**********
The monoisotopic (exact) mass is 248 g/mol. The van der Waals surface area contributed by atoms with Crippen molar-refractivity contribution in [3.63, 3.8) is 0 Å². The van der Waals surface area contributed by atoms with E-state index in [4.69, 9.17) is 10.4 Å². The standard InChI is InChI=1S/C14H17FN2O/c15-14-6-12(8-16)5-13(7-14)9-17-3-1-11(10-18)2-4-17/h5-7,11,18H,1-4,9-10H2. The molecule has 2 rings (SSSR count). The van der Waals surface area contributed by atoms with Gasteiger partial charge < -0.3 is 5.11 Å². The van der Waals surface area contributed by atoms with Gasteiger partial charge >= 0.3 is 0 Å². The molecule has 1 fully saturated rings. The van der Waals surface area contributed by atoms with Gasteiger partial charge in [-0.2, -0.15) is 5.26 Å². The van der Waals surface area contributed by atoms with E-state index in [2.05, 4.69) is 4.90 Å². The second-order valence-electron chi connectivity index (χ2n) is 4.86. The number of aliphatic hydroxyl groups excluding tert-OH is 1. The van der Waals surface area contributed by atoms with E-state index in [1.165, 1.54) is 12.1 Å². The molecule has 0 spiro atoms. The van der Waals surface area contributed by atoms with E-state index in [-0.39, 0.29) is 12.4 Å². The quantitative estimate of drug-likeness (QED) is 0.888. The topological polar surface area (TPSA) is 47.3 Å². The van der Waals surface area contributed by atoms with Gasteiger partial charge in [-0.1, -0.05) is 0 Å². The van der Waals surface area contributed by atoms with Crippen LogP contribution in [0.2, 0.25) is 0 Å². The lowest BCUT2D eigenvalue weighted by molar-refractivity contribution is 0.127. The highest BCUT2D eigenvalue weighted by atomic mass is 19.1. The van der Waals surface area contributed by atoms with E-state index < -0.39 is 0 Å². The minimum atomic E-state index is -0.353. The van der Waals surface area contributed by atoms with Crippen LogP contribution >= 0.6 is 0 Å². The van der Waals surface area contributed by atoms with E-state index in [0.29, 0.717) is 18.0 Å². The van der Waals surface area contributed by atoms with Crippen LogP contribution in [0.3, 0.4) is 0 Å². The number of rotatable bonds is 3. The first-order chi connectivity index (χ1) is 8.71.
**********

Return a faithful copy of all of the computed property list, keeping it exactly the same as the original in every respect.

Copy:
The monoisotopic (exact) mass is 248 g/mol. The van der Waals surface area contributed by atoms with Crippen molar-refractivity contribution in [3.63, 3.8) is 0 Å². The van der Waals surface area contributed by atoms with E-state index in [4.69, 9.17) is 10.4 Å². The standard InChI is InChI=1S/C14H17FN2O/c15-14-6-12(8-16)5-13(7-14)9-17-3-1-11(10-18)2-4-17/h5-7,11,18H,1-4,9-10H2. The molecule has 2 rings (SSSR count). The van der Waals surface area contributed by atoms with Gasteiger partial charge < -0.3 is 5.11 Å². The van der Waals surface area contributed by atoms with Gasteiger partial charge >= 0.3 is 0 Å². The molecule has 1 fully saturated rings. The van der Waals surface area contributed by atoms with Gasteiger partial charge in [-0.2, -0.15) is 5.26 Å². The van der Waals surface area contributed by atoms with E-state index in [2.05, 4.69) is 4.90 Å². The second-order valence-electron chi connectivity index (χ2n) is 4.86. The number of aliphatic hydroxyl groups excluding tert-OH is 1. The van der Waals surface area contributed by atoms with E-state index in [1.165, 1.54) is 12.1 Å². The molecule has 0 spiro atoms. The van der Waals surface area contributed by atoms with E-state index in [-0.39, 0.29) is 12.4 Å². The quantitative estimate of drug-likeness (QED) is 0.888. The topological polar surface area (TPSA) is 47.3 Å². The van der Waals surface area contributed by atoms with Gasteiger partial charge in [-0.1, -0.05) is 0 Å². The van der Waals surface area contributed by atoms with Crippen LogP contribution in [0.2, 0.25) is 0 Å². The lowest BCUT2D eigenvalue weighted by molar-refractivity contribution is 0.127. The highest BCUT2D eigenvalue weighted by atomic mass is 19.1. The van der Waals surface area contributed by atoms with E-state index < -0.39 is 0 Å². The minimum atomic E-state index is -0.353. The van der Waals surface area contributed by atoms with Crippen LogP contribution >= 0.6 is 0 Å². The van der Waals surface area contributed by atoms with E-state index in [0.29, 0.717) is 18.0 Å². The van der Waals surface area contributed by atoms with Crippen LogP contribution in [0.3, 0.4) is 0 Å². The number of rotatable bonds is 3. The first-order chi connectivity index (χ1) is 8.71.